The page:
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Michael Snyder says Greek Debt Deal’ Is Already Starting To Fall Apart

Wednesday, July 15, 2015 7:42
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more here……….Prison » The ‘Greek Debt Deal’ Is Already Starting To Fall Apart

Michael Snyder

Economic Collapse

July 15, 2015

The “deal that was designed to fail” has already begun to unravel.

The IMF, which was expected to provide a big chunk of the financing,
has indicated that it may walk away from the deal unless Greece is
granted extensive debt relief.  This is something that the Germans and
their allies have resolutely refused to do.  Meanwhile, outrage is
pouring in from all over Europe regarding what the Greek government is
being forced to do to their own people.  Most of this anger is being
directed at the Germans, but the truth is that without German money the
Greek banking system and the Greek economy will completely and utterly
collapse.  So even though Greek Prime Minister Alex Tsipras admits that
this is a deal that he does not believe in, he is attempting to get it
pushed through the Greek parliament, and we should know on Wednesday
whether he was successful or not.  But even if the Greek parliament
approves it, we could still see either the German or the Finnish
parliaments reject it.  It seems as though nobody is really happy with
this deal, and these negotiations have exposed very deep divisions
within Europe.  Could this be the beginning of the end for the eurozone?

The Germans appear to believe that they can push the Greeks out of
the eurozone and that everything will be okay somehow.  This is
something that I wrote about extensively yesterday, and it turns out that a lot of other prominent voices agree with me.  For example, just consider what Paul Krugman of the New York Times had to say about this.  I am kind of amazed that he finally got something right…

Suppose you consider Tsipras an incompetent twerp. Suppose you dearly want to see Syriza out of power. Suppose, even, that you welcome the prospect of pushing those annoying Greeks out of the euro.
Even if all of that is true, this Eurogroup list of demands is madness. The trending hashtag ThisIsACoup
is exactly right. This goes beyond harsh into pure vindictiveness,
complete destruction of national sovereignty, and no hope of relief. It is, presumably, meant to be an offer Greece can’t accept; but even so, it’s a grotesque betrayal of everything the European project was supposed to stand for.

Greece desperately wants to stay in the euro, and they desperately
want money from the rest of Europe to keep coming in.  At this point,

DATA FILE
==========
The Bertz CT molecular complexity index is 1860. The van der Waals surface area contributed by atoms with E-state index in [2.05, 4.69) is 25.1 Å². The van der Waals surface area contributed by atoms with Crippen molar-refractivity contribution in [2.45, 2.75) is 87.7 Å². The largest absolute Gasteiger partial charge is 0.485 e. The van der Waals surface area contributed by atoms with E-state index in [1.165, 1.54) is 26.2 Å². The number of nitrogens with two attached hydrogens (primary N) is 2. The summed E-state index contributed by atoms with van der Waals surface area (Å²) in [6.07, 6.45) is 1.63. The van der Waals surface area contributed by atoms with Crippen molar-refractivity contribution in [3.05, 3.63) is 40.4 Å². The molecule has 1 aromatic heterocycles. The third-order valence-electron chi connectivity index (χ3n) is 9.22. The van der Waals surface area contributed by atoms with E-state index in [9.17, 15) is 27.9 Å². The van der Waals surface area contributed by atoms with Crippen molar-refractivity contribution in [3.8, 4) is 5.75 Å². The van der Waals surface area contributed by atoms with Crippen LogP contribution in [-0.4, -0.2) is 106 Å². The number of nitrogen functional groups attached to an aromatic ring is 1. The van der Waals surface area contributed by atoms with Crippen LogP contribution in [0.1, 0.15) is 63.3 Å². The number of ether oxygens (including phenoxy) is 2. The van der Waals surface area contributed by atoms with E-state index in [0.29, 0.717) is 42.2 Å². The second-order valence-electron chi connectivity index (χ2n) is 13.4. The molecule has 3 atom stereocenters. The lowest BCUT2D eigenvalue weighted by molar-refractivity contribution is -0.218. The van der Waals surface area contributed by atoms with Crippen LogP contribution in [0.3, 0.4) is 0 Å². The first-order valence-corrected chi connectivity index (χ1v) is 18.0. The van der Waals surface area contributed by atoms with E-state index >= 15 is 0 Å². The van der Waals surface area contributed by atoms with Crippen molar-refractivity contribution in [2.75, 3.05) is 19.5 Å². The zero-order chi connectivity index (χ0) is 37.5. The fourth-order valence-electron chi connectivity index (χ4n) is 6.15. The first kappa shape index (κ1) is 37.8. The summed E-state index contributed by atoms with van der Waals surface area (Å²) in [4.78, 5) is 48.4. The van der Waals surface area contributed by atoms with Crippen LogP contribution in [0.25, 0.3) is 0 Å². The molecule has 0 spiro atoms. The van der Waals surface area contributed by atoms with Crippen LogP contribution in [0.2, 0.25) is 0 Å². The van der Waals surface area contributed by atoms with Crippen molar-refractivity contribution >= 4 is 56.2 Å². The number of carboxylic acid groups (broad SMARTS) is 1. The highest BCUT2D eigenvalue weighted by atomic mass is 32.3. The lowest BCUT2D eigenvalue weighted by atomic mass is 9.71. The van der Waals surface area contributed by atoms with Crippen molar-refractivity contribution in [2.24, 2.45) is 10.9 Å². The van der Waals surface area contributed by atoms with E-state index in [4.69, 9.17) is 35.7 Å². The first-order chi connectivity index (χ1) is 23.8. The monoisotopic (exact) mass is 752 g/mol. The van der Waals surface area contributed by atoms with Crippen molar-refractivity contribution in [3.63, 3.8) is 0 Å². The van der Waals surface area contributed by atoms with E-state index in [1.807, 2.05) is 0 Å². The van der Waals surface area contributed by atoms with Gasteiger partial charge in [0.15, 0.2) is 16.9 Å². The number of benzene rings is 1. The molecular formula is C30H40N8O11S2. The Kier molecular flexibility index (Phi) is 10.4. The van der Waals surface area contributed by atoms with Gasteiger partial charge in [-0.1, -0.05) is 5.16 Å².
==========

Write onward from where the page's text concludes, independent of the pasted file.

they will agree to just about anything to keep from
getting booted out of the common currency.  That is why the Germans and
their allies had to make the deal so horrible.  They were attempting to
find some way to make things so harsh on the Greeks that they would
finally choose to walk away.

And to a certain extent it seems to be working.  Even some members of
Syriza are publicly declaring that they are going to vote against this
package.  The following comes from the Washington Post

Greek Energy Minister Panagiotis Lafazanis, who leads a
hard-line leftist faction within Syriza, said in a statement Tuesday
that the country’s creditors had “acted like cold-blooded blackmailers and economic assassins.”

Yet he also took indirect aim at Tsipras, calling on the Greek prime
minister to reverse himself and tear up the agreement, which he
described as a violation of the party’s ideals.

Even if Tsipras can pass the deal in Parliament, as he is expected to do, Lafazanis vowed that the Greek people would “annul it through their unity and struggle.”

Right now, the vote looks like it could be quite close.  Even though
Greek Prime Minister Alex Tsipras has publicly admitted that this is a
deal that “I do not believe in“, he is really pushing hard to get the votes that he needs.  In fact, according to Reuters he has been actively reaching out to opposition parties to secure votes…

Having staved off a financial
meltdown, Tsipras has until Wednesday night to pass measures tougher
than those rejected in a referendum days ago. With as many as 30-40
hardliners in his own ranks expected to mutiny, Tsipras will likely need
the support of pro-European opposition parties to muster the 151 votes
he needs to pass the law in parliament.

But even if this deal gets through parliament, it is highly
questionable whether Greece will actually be able to do what is being
required of them.  For instance, the 50 billion euro “privatization
fund” seems to be something of a pipe dream


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